Avoid Sears Spinoff

Sears Holdings Corporation (SHLD), a HypeZero recommendation, in order to raise capital and focus on its main business is spinning of yet an another business, Sears Hometown and Outlet (SHOS). (Read our article on its last spinoff, Orchard Supply Hardware (OSH)).


Sears Hometown and Outlet operates two segments: Sears Hometown and Hardware and Sears Outlet. Sears Hometown and Hardware, the larger of the two with 1,105 stores, sells “national brands of home appliances, tools, lawn and garden equipment, sporting goods, consumer electronics and household goods, depending on the particular store.” The Outlet segment with 123 stores sells “new, one-of-a-kind, out-of-carton, discontinued, obsolete, used, reconditioned, overstocked and scratched and dented products, including home appliances, lawn and garden equipment, apparel, mattresses, televisions, sporting goods and tools at prices that are significantly lower than manufacturers’ suggested retail prices.”


For each Sears share held, investors received a subscription right (SHOSR) that would allow them to purchase 0.218091 of a share of SHOS common stock at $15/share. So you would need ~4.59 (1/.218091) subscription rights and $15 to purchase 1 share of SHOS. Currently, SHOSR is trading at $2.33. So, you would expect SHOS to start trading at 4.59*$2.33 + $15 = $25.7/share.

Holders of SHOSR have until October 8 to exercise the subscription right. If the offering is fully subscribed, Sears expects to raise $446.5 million (23.1 million shares*$15/share + $100 million SHOS will pay to Sears).


Sears provided the latest quarterly report for SHOS. A cursory read of the report point to a great deal for investors:

  • For the 26 weeks ended July 28, 2012, revenues are up over 4% and net income is up over 100% to $41.66 million or $1.80/share. If SHOS earns $3.60 for this fiscal year, it would trade a P/E of a little over 7 at the current subscription rights price.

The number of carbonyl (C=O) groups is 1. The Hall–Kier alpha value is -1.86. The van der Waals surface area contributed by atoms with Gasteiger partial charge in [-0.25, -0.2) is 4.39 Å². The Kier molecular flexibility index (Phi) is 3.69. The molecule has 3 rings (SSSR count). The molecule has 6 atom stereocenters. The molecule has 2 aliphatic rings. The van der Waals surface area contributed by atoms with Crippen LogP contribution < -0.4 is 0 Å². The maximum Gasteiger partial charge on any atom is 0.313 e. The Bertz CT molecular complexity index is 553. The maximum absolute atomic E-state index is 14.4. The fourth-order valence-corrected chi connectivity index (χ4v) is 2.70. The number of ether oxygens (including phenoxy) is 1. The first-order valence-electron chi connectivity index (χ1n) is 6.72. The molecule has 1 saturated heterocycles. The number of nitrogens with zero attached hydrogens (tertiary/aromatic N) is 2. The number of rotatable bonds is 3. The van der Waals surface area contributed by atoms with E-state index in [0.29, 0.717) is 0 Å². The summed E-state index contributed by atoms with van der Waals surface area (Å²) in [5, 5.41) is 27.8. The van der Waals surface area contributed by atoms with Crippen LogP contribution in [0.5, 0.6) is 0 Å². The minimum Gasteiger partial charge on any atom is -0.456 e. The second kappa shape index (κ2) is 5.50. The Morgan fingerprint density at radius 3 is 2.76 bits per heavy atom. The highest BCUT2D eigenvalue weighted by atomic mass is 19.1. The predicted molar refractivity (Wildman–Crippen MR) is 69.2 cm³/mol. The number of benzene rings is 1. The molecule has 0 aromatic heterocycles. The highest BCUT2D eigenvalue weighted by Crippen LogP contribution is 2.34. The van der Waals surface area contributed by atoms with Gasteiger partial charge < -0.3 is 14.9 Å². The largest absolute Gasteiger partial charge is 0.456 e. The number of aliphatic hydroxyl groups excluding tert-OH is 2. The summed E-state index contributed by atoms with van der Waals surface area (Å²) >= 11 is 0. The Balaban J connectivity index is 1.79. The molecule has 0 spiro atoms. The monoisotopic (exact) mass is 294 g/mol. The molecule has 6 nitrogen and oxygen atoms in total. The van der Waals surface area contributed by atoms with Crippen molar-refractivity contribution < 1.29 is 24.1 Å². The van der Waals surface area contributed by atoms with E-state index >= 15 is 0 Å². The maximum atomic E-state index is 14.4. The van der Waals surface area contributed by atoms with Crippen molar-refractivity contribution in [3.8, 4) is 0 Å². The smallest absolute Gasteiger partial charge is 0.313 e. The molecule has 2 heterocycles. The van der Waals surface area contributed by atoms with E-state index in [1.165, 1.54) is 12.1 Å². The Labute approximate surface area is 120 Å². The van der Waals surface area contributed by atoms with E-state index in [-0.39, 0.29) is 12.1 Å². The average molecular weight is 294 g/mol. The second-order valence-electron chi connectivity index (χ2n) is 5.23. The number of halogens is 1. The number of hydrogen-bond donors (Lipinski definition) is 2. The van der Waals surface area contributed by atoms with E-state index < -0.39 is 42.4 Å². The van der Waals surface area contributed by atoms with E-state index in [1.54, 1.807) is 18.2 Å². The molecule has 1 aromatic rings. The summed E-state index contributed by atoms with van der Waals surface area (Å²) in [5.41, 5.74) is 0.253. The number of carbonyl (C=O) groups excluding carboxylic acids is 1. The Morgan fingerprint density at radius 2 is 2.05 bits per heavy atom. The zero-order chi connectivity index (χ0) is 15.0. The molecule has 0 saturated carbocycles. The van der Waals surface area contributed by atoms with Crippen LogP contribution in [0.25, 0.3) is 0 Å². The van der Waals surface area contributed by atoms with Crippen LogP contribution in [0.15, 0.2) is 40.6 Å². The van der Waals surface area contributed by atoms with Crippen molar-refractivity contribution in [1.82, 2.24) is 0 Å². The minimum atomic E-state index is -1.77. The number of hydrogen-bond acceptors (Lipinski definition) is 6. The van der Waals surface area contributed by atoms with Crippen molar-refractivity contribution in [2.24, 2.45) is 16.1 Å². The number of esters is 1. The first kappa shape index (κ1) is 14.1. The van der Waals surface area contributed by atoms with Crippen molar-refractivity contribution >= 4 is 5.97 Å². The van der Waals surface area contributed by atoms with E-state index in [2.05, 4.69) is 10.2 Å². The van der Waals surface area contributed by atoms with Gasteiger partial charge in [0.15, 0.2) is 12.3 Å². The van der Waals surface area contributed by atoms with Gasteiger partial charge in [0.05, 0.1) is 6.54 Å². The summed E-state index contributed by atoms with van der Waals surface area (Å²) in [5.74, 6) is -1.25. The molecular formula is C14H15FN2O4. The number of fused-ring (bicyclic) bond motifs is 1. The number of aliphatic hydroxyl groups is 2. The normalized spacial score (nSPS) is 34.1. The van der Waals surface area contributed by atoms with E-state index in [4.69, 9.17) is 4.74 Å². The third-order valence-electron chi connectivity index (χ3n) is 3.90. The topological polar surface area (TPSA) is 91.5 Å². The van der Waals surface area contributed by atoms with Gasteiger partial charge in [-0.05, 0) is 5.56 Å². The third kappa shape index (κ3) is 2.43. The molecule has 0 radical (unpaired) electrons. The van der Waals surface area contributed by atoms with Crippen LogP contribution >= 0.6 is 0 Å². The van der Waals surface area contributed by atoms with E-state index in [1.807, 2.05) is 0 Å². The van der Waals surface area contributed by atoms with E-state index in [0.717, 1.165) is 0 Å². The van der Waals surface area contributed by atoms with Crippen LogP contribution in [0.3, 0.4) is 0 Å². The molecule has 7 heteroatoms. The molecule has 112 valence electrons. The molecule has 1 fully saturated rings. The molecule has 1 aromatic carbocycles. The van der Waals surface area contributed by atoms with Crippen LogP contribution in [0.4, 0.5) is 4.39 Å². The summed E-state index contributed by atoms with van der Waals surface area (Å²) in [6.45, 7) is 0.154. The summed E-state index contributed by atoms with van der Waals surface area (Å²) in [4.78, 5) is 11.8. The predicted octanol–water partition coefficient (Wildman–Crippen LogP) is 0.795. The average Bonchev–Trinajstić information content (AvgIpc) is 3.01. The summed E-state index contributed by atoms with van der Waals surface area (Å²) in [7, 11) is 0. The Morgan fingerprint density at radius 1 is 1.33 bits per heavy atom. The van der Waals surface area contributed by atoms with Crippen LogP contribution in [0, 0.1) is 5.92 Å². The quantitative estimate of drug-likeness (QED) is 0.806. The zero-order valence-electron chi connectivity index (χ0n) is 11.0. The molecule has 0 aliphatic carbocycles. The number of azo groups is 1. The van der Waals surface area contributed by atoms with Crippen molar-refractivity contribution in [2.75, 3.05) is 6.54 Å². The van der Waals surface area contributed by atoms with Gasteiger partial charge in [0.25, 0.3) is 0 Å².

• Other valuations measures such as sales per share ($100+/share) seems to indicate that SHOS is cheap compared to its peers. 
  • ESL Investments (Eddie Lampert), Sears biggest shareholder, has said that it fully intends to exercise its subscription rights. “In addition, ESL has indicated to Sears Holdings that it intends to exercise its over-subscription privilege in full, such that it will purchase the maximum number of shares allocated to it under the oversubscription privilege.”
Lipstick On A Pig
However, a closer look reveals that:
  • From 2007 to 2011, comparable store sales have been down every year.
  • From 2007 to 2011, total store sales have been flat to slightly up due to an increasing store count.
  • From 2009 to 2011, the gross profit margin rate and net income have been down every year.   

So, what happened in the first 2 quarters of 2012? Why the triple digit increase in net income?  The simple answer is that the increase in net income came from substantial improvements in the gross profit margin rate. The margin rate increased in 2012 to 25.2% from 21.6%. 

Sears explains the dramatic margin improvements: “The 360 basis point increase in gross margin rate was primarily driven by lower occupancy expenses from the conversion of company-operated stores to franchisee-operated stores, initial franchise fees, lower free-delivery promotional expense, better inventory management, and a higher balance of sales in higher margin categories”.